CHEMIN DE LA LIBERTE – PYRENEES
AN HISTORIC WORLD WAR 2 ESCAPE ROUTE ACROSS THE PYRENEES
TRIP SUMMARY: This was one of the three main Escape Lines in the Pyrenees used by Allied Servicemen and French ‘evaders’ trying to reach the Free French Forces in North Africa. The Chemin de la Liberté was less travelled than the Pat O`Leary Line centred on the Mediterranean coast at Marseilles, or the Comète Line which ran near Bayonne on the Atlantic Coast, but in total, some 2664 evaders and approximately 1000 downed British, US and other Allied airmen escaped over the Pyrenees and were imprisoned by the Spanish at Sort. Of these about 800 took the savagely tough crossing over the mountains of the Ariege to Spain and eventual freedom. The Trail was successfully used for 113 evasions in 1943 at its peak. Physically this was by far the hardest escape route of the three. The route was officially re-opened in 1994 but is probably less travelled today than it was during the war.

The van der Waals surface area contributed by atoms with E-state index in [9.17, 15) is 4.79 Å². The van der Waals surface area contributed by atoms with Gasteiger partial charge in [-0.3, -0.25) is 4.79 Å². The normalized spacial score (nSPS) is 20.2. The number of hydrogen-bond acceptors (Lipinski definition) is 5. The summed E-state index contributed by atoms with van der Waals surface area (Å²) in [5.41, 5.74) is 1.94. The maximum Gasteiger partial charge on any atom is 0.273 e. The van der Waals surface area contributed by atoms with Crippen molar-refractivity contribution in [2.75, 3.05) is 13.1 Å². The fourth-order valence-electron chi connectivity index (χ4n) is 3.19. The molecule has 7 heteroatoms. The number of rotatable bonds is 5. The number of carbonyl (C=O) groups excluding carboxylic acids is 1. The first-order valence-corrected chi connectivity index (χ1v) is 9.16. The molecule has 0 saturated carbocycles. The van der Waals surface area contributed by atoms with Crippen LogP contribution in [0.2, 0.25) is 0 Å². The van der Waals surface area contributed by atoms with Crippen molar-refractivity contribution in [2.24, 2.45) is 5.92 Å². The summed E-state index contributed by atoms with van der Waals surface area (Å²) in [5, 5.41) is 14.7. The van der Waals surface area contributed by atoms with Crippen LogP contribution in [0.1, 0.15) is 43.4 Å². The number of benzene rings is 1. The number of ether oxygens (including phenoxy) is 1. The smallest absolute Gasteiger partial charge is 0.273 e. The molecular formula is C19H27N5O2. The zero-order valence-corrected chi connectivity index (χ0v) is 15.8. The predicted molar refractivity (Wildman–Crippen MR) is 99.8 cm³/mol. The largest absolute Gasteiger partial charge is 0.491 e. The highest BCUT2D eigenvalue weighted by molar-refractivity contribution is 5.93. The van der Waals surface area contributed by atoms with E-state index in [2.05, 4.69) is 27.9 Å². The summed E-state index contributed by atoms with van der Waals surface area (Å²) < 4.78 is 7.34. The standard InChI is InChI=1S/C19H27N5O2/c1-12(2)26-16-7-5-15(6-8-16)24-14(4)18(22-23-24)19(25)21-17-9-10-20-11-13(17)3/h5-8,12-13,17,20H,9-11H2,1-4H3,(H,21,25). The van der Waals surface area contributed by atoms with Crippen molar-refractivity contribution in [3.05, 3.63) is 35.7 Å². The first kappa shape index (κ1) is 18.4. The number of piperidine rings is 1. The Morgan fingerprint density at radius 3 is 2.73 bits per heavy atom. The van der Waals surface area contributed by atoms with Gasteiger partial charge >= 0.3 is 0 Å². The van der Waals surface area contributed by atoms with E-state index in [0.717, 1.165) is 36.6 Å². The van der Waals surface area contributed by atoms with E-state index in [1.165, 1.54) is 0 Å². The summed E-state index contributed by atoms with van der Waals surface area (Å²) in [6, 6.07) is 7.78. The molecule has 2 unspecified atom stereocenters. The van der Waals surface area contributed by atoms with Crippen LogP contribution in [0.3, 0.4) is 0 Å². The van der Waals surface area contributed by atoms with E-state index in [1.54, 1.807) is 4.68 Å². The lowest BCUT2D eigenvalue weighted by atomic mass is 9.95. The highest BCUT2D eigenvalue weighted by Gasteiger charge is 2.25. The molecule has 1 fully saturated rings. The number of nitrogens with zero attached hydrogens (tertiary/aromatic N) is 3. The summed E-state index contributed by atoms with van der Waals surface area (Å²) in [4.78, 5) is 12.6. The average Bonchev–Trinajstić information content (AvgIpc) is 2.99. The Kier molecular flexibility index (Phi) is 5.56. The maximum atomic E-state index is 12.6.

The Chemin is a superb, and fairly tough, 4-day trek through the foothills of the pre-Pyrenees and then into the high mountains of the Ariege before a spectacular descent into Spain. To have made this trek at night, under nourished, ill equipped and hunted by the Wehrmacht, Austrian Mountain troops and the Malice would have been a remarkable endeavour!